“As a leader, know who you are, know what your mission is, know what your direction is.”
— Julian Scadden
Rising from ditch digger to CEO of the Nexstar Network, Julian Scadden says wherever and whoever he is in life is a product of the experiences and the journey that got him to this point. Member-owned Nexstar is a trade-industry coaching and training organization.
In a wide-ranging discussion on “Toolbox for the Trades,” Scadden talks about the importance of human observation, a no-regrets lifestyle, and the culture of leadership strategy.
Here are Julian Scadden’s profound and introspective tips for managing and leading a successful trade company:
Key TakeawaysJoin the Be-Dumb-Quick Movement.Read the room when doling out advice.Believe in the no-regrets lifestyle.Get over bias toward generational workplace attitudes. The first step in leveling a business is pricing correctly. Looking to expand? Create a scorecard to accurately measure metrics.Picking the right trainer is a whole process in and of itself. The ultimate advice for a great leader: Know thyself. Recommended research and reading
Join the Be-Dumb-Quick Movement.
Scadden says the Be-Dumb-Quick Movement is about not being afraid to ask questions.
“When you say something that I don’t understand, I just say, ‘I don’t understand,’” he says. “Just say it as quickly as possible. Add: ‘Could you please explain that to me?’ It took me a long time to figure that out for fear of being found out I’m a high school dropout, fear of being found out I’m not as smart as you, fear of losing my position. I wasn’t asking questions.”
He believes there's humility in having the ability to say, “I don’t know it all and I’m seeking more.”
Read the room when doling out advice.
There are times when a coach needs to give corrective advice to somebody not ready to receive that advice.
“Notice behaviors, especially when someone is down,” Scadden says. “When they’re in that state, it’s best to be concise, direct and specific.
“When someone is struggling and you have to say something corrective, that’s not the time to be all theoretical and big-brained. In positive times, when things are going great, that’s when you expand on the theory of the concept.”
Believe in the no-regrets lifestyle.
Scadden says his own personality and outlook has evolved over time, but that doesn’t mean he wishes he’d necessarily done things differently.
“It’s a no-regrets lifestyle,” he says. “Learn the lessons and take ownership and give yourself compassion for the things you’ve been through. There are things I don’t want to repeat: Avoiding giving customers refunds. Avoiding warranty calls. Not caring about employees’ family issues.
“You have to live your life. And you realize things through your experience.”
Get over bias toward generational workplace attitudes.
Every generation thinks the following generation has it easier than they did and that the kids don’t want to work as hard as they did, Scadden believes.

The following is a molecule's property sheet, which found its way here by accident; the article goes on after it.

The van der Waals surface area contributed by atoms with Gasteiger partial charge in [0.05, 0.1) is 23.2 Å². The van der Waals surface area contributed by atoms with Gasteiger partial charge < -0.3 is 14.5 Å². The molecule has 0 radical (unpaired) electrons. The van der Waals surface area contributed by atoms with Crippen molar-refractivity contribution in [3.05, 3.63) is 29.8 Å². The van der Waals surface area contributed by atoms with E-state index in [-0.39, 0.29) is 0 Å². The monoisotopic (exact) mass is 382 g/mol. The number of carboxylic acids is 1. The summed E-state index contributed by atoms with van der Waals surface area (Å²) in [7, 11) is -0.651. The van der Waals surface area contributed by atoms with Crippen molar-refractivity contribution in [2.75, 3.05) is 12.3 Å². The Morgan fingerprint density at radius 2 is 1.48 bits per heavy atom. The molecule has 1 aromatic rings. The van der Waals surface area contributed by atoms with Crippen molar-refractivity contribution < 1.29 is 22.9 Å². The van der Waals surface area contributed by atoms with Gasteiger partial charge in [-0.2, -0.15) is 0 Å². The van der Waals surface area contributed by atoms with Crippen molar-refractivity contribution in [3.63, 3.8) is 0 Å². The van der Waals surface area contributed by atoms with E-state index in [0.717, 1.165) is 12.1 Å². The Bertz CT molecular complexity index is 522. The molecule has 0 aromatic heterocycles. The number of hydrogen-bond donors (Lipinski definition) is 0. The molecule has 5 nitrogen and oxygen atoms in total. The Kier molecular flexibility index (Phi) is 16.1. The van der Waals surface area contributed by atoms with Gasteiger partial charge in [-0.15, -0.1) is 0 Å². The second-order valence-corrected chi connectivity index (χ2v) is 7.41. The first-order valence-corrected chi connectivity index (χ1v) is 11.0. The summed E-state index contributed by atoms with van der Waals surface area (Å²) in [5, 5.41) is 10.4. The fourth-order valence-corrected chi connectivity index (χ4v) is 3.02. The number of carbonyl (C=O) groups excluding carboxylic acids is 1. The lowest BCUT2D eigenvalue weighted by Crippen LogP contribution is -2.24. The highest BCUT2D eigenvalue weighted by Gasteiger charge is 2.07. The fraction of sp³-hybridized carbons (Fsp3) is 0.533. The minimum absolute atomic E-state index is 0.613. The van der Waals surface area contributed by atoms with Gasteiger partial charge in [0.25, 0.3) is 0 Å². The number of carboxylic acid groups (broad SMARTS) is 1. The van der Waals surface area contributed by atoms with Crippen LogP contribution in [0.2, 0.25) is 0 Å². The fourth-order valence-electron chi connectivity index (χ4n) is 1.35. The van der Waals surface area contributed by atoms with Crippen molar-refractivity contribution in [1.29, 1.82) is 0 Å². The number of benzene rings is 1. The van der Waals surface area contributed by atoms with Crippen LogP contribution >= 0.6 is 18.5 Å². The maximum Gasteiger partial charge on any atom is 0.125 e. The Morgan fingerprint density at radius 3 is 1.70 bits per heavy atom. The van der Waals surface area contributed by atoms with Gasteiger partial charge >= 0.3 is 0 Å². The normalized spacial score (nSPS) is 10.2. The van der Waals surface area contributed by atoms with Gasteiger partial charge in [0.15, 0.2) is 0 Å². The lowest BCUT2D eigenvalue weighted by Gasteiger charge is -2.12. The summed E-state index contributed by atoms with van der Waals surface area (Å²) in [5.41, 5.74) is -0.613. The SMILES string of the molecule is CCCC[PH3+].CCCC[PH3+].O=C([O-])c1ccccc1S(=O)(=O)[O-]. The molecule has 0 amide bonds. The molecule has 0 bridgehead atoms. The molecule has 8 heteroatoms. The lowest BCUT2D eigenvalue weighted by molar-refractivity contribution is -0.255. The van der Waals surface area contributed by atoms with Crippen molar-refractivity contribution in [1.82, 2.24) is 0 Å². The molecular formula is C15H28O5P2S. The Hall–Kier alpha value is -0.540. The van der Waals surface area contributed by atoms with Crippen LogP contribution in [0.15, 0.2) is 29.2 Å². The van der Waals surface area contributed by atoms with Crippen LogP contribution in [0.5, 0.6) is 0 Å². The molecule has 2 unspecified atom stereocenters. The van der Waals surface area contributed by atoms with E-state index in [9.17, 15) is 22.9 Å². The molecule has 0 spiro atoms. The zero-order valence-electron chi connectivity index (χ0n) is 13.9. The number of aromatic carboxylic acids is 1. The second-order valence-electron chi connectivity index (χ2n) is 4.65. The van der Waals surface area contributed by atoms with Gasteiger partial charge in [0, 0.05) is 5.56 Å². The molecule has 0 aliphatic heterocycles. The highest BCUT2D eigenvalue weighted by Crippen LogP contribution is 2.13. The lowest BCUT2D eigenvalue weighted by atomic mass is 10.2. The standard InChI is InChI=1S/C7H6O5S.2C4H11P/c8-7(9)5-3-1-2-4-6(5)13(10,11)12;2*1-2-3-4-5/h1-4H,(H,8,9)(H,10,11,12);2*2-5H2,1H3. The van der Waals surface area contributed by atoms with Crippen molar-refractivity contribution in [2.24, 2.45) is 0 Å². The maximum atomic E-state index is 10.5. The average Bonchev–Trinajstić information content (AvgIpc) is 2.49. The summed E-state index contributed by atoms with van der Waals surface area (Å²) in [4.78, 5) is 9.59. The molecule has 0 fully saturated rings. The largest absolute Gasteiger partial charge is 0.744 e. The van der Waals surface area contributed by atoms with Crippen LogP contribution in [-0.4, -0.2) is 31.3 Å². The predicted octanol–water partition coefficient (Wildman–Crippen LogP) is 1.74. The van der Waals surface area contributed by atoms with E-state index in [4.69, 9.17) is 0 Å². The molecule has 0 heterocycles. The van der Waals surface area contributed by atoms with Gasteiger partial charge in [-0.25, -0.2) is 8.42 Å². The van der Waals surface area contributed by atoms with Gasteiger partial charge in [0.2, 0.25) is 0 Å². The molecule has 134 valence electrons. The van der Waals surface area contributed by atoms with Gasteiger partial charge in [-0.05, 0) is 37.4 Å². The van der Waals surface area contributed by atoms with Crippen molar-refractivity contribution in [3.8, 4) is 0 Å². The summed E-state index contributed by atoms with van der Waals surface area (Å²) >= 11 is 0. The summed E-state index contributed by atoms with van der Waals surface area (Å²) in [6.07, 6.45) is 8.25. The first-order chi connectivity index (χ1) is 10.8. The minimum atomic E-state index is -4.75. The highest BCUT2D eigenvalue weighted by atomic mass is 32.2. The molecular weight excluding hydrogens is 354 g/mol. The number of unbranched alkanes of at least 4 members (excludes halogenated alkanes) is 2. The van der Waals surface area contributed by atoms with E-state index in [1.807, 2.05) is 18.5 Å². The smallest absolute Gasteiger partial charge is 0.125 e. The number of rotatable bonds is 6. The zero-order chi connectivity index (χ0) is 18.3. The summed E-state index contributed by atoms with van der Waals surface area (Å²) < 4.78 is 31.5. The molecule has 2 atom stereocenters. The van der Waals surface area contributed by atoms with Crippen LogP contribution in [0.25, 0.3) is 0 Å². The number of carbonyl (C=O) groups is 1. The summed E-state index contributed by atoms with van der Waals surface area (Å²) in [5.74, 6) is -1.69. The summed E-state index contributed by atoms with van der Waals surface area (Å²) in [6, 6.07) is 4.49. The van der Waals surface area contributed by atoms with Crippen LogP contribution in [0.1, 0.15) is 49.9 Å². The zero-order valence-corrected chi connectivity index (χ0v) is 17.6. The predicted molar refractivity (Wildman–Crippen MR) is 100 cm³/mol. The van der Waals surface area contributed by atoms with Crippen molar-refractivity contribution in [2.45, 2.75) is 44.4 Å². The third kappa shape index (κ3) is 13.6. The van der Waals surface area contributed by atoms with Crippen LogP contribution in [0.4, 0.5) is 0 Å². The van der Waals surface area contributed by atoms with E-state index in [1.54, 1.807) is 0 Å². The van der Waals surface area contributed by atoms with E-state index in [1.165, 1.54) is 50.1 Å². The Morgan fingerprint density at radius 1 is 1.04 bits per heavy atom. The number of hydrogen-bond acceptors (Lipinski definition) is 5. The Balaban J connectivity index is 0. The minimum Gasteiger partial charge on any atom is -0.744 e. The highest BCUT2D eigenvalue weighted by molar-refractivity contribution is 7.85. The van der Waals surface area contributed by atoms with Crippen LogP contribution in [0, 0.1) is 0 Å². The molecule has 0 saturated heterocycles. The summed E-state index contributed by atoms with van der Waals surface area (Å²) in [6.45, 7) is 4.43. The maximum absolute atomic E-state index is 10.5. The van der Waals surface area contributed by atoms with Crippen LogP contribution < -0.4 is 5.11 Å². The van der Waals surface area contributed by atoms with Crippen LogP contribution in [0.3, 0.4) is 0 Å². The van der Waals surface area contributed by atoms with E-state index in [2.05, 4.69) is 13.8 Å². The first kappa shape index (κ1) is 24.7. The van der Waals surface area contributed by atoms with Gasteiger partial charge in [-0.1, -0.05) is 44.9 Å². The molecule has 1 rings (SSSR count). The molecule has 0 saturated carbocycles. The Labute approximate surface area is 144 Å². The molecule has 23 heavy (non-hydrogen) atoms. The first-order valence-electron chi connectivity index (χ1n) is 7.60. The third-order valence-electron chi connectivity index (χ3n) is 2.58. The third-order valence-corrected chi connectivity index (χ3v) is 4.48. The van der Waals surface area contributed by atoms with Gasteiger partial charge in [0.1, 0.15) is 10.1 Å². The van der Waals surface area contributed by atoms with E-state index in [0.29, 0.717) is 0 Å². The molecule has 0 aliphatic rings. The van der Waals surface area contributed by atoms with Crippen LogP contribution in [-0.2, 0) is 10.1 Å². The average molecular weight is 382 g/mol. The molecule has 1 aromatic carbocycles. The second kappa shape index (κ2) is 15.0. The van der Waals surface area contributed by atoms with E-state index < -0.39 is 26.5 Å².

“I really wish people would stop banging their heads against the wall, just get on the front lines and start inviting young people into their business,” he says. “Have more of an open door versus a rigid stance of, ‘Well, you don’t want to...’ That’s bias. We’re going to go out there and find people who want to work hard.”
The first step in leveling a business is pricing correctly.
Don’t ever devalue your expertise and what you do in the trades, Scadden says.
“There’s the line of thinking of ‘this is a $10 part and I can do it in an hour, so, I guess, give me 150 bucks and we’ll call it fair,’” he says. “There’s that, versus running an astute business.
“Focus on pricing correctly. What are your efficiencies? What are the processes and systems you have?”
Looking to expand? Create a scorecard to accurately measure metrics.
Every business is different, Scadden says, but each one needs to have a scorecard to show people where they’re at and what their deficiencies may be.
“Metrics should be a benchmark, not a goal,” he says. “It’s not aspirational. A benchmark just makes sure you don’t die. So just start there, get your baseline health and then employ somebody to take you to the next level.
“We all need trainers. We all need coaches. We all need somebody to help us see what we can be.”
Picking the right trainer is a whole process in and of itself.
Scadden is naturally biased toward Nexstar, but he says it’s important to analyze what you’re looking for when seeking training assistance.
“You need to think about the resources you have and the time you have to commit,” he says. “We vet prospects in their ability to engage as well as their attitude.
“You may need to move in stages. There are groups that can help you through those early adoptive stages. And after that, Nexstar has everything for you.”
The ultimate advice for a great leader: Know thyself.
Scadden has worked at very different companies with a range of cultures. He believes that different types of leadership styles suit different people—but whatever your style is you should be transparent about the choice.
“As a leader, know who you are, know what your mission is, know what your direction is,” he says. “The worst thing to do as a leader is to be in the middle, to be unsure. No. Have direct conversations about where the lines are. Know what your principles and values are. And then live them, act on them daily. And allow your staff to call you out when you miss it.
“If you do that, you’re winning. I promise you that.”
Recommended research and reading
The Power of Vulnerability by Brené Brown
Dare to Lead by Brené Brown
The Private Equity Playbook by Adam Coffey